Dome of the rock



David's Citadel and the Ottoman walls



The Knesset



Al-aqsa mosque



The Temple mount

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K is for Kaikoura, New Zealand.




Kaikoura is where I spent my holidays each summer growing up.




In the background you can see the backbone of the South Island, the Southern Alps.


Lots of crayfish and whales.








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L - Leuven, Belgium


Leuven is the capital of the province of Flemish Brabant in the Flemish Region, Belgium. It is located about 30 kilometers east of Brussels.


It is home to Anheuser-Busch InBev, the world's largest brewer group and one of the top five largest consumer goods companies in the world;

and to the Katholieke Universiteit Leuven, the largest and oldest university of the Low Countries and the oldest Catholic university still

in existence.


Leuven is a real "student city", as during the academic year most citizens in its centre are students.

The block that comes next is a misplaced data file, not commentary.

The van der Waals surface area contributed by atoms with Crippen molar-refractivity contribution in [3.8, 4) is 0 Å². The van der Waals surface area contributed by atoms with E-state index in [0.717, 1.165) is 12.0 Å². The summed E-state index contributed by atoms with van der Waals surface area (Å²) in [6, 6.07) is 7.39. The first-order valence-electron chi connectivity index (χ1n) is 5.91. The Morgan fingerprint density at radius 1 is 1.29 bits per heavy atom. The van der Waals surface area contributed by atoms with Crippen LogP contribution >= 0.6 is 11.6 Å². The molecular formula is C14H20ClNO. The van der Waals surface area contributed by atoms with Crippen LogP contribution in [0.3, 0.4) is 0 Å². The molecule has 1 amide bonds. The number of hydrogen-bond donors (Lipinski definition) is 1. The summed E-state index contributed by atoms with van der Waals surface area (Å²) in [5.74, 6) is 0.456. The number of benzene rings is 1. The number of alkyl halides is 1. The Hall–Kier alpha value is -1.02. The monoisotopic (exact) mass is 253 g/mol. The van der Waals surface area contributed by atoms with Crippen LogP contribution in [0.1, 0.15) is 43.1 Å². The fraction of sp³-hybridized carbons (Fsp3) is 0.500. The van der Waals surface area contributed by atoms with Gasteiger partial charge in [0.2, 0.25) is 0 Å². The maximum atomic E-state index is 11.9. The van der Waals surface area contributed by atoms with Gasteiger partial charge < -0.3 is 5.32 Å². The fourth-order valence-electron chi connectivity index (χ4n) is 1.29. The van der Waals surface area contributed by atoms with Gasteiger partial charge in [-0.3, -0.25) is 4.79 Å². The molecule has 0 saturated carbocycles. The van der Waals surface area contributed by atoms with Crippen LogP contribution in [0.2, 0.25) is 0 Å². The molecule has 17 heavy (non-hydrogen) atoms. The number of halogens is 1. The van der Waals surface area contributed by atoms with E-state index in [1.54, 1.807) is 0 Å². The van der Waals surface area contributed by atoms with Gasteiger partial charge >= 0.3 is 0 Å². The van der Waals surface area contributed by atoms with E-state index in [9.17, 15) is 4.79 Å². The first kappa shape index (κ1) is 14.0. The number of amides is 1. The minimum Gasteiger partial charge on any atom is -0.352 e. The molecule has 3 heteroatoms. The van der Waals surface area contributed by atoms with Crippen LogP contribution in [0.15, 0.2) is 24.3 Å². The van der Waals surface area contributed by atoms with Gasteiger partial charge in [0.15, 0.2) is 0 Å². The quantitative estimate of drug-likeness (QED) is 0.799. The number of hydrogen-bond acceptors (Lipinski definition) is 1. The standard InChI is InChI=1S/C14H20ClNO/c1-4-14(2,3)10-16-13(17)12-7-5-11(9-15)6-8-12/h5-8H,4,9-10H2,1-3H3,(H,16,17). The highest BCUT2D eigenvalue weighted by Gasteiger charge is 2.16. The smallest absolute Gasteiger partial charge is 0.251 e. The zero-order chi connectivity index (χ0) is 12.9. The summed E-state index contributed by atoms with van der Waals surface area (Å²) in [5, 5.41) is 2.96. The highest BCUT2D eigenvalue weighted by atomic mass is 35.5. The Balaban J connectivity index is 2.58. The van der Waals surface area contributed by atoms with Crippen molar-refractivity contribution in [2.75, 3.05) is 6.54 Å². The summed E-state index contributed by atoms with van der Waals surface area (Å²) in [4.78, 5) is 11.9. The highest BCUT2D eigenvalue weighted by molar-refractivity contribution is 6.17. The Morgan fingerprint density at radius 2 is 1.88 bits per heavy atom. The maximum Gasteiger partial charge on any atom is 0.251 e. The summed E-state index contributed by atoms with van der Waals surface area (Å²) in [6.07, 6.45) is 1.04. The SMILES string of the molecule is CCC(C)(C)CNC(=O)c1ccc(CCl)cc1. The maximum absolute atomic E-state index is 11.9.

Town Hall



Oude Markt



Stella Artois Brewery



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M is for Madrid, Spain.


Here are some memories I have of Madrid.


Firstly, this statue.





Along with this bull ring, The Plaza de Toros de Las Ventas.









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N - Namur, Belgium


Namur is a city and municipality in Wallonia, in southern Belgium. It is both the capital of the province of Namur and (since 1986) of Wallonia.


Namur stands at the confluence of the Sambre and Meuse rivers and straddles three different regions - Hesbaye to the north, Condroz to the south-east

and Entre-Sambre-et-Meuse to the south-west. The language spoken is French.


The most prominent sight in Namur is the citadel.







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O is for Otira, New Zealand.


Nestled away in the centre of the South Island is a little settlement with the *worst* pub I have ever been in.






You literally had to check where you were walking inside.. otherwise you end up in a hole in the floor.





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P - Prague, Czech Republic


Prague is the capital and largest city of the Czech Republic. It's situated in the north-west of the country on the Vltava river. Prague has a

temperate oceanic climate with warm summers and chilly winters.